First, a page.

Move over Nasdaq. This exchange has been killing it over the past month
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Good morning. Since late March, a reliable pattern has formed in the markets: the morning after a down day, investors reliably jump right back in and buy on the dips. That dynamic is being tested today as Europe and the U.S. futures are in the red for a second straight day.
There is one exception to this: mainland China. The Shanghai Composite is on a run that would make Nasdaq bulls green with envy.
Let’s check in on today’s action.
- The major Asia indexes are mixed in afternoon trade. Shanghai continues its impressive three-week run, up 1.7% today. It’s now climbed more than 17% since mid-June.
- There are rumblings that the Trump Administration is looking to undermine Hong Kong’s longstanding U.S. dollar peg as a way to punish China for its new restrictive national security law. Economists think such a move would be “self-defeating.” HSBC shares sank in Hong Kong on the news.
- President Trump has confirmed he’s thinking of banning the extremely popular TikTok video app as a way to punish China for [checks notes] its handling of coronavirus. Cue angry teens marching on Washington.
- The European bourses fell at the open, extending yesterday’s losses. The benchmark Stoxx Europe 600 was down 0.7% in early trading.
- Europe has managed the coronavirus health crisis as well as anyone, but the economic damage will linger. The European Commission yesterday cut its full-year GDP forecast for the second time in two months.
- In that same report from yesterday, the commission cited failed trade talks between the EU and U.K. as a major growth risk. A few hours later, Britain’s Boris Johnson told Angela Merkel the U.K. is ready to move on without a deal.
- The major averages closed in the red on Tuesday. It was a broad-based drop that saw the big tech rally fade and travel and retail stocks tank on reopening worries.
- Novavax bucked the trend, closing up a whopping 32% yesterday. What’s Novavax, and why did the U.S. government award it a $1.6 billion contract? More to the point, can it save Americans from the coronavirus?
- I get the occasional email from Bull Sheet readers asking me why I’m singling out the U.S. coronavirus numbers when the markets seem to be so unperturbed. (And judging by the volume of chatter on Bloomberg and CNBC about this very same topic, they’re getting the same questions from viewers). Here’s one reason: The rate of positive tests in the U.S. is a meaningful metric, public health officials say, for determining whether it’s safe to reopen stores, business and public places. The latest surge in America’s South and West means it’s no longer safe to reopen in much of the country. And, perhaps worse, the overall infection number are trending in the wrong direction.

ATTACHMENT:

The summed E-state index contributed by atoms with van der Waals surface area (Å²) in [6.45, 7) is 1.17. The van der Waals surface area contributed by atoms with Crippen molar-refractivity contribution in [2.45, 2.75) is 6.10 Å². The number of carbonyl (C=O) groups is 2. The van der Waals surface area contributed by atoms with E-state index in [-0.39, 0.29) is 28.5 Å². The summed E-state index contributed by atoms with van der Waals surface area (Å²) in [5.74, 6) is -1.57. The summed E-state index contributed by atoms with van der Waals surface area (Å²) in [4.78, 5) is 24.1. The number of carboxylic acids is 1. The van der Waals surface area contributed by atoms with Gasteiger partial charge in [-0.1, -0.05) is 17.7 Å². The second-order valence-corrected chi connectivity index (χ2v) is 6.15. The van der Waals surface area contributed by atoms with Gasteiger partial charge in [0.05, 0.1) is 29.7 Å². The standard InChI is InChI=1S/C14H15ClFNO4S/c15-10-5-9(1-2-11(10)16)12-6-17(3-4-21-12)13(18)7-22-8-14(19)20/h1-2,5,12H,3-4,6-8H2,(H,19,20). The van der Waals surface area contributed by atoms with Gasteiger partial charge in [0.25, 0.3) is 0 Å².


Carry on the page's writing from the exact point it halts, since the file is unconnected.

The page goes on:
- Gold is down, but the shiny yellow stuff did surpass $1,800 an ounce yesterday, its highest level since 2011.
- The dollar is flat.
- Crude is falling again. Brent edged below $43/barrel.
In times of major crises, economists and social scientists often notice jarring disruptions in a country’s internal migration patterns. War, famine and disease uproot populations, and that has a huge impact on the communities they leave, and on the communities they move to.
Coronavirus is forcing one of these great internal migration shocks in the United States in 2020. According to Pew Research Center, millions of Americans—roughly one in five U.S. adults—have been forced to move in recent months as the pandemic forced the closure of businesses and schools across the country.
Young adults and minorities have been disproportionately impacted, as today’s chart shows.
The abrupt closure of university dormitories in March was a huge disruption for a lot of American families. It forced a lot of young, educated Americans to abandon their studies, internships or work-experience opportunities to move back home or to wherever they could find a place to ride out the downturn.
Job losses, and the resulting hit on personal finances, also forced Americans to scatter.
The great COVID migration of 2020 has the potential to create a crisis within a crisis. And it will hit the most vulnerable the hardest.
Have a nice day, everyone. I’ll see you here tomorrow.
A note from my Fortune colleagues on a timely new initiative:
Many companies are speaking out against racial injustices right now. But how do they fare in their own workplaces? Black employees in the corporate world, we want to hear from you: Please submit your anonymous thoughts and anecdotes here. https://bit.ly/WorkingWhileBlack
As always, you can write to firstname.lastname@example.org or reply to this email with suggestions and feedback.
Questionable ties. Deutsche Bank is in hot water again. New York's financial services regulator fined the German lender $150 million for, among other things, its questionable links to the late convicted sex offender and financier Jeffrey Epstein.
"Functionally flawed." The group boycotting Facebook's ad platform met with Mark Zuckerberg yesterday to iron out their differences. It didn't go very well.
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The "lipstick index"
Economists and market observers love coining catchy phrases to explain complex consumer phenomena. One that's been repeated over the years is the "lipstick index," credited to cosmetics heir Leonard Lauder following the September 11 attacks. His take: lipstick sales routinely withstand any major geopolitical or economic crisis. His observation has been challenged multiple times over the years, but has barely been smudged—that is, until the coronavirus pandemic hit. Fortune's Katherine Dunn explains why it may no longer apply.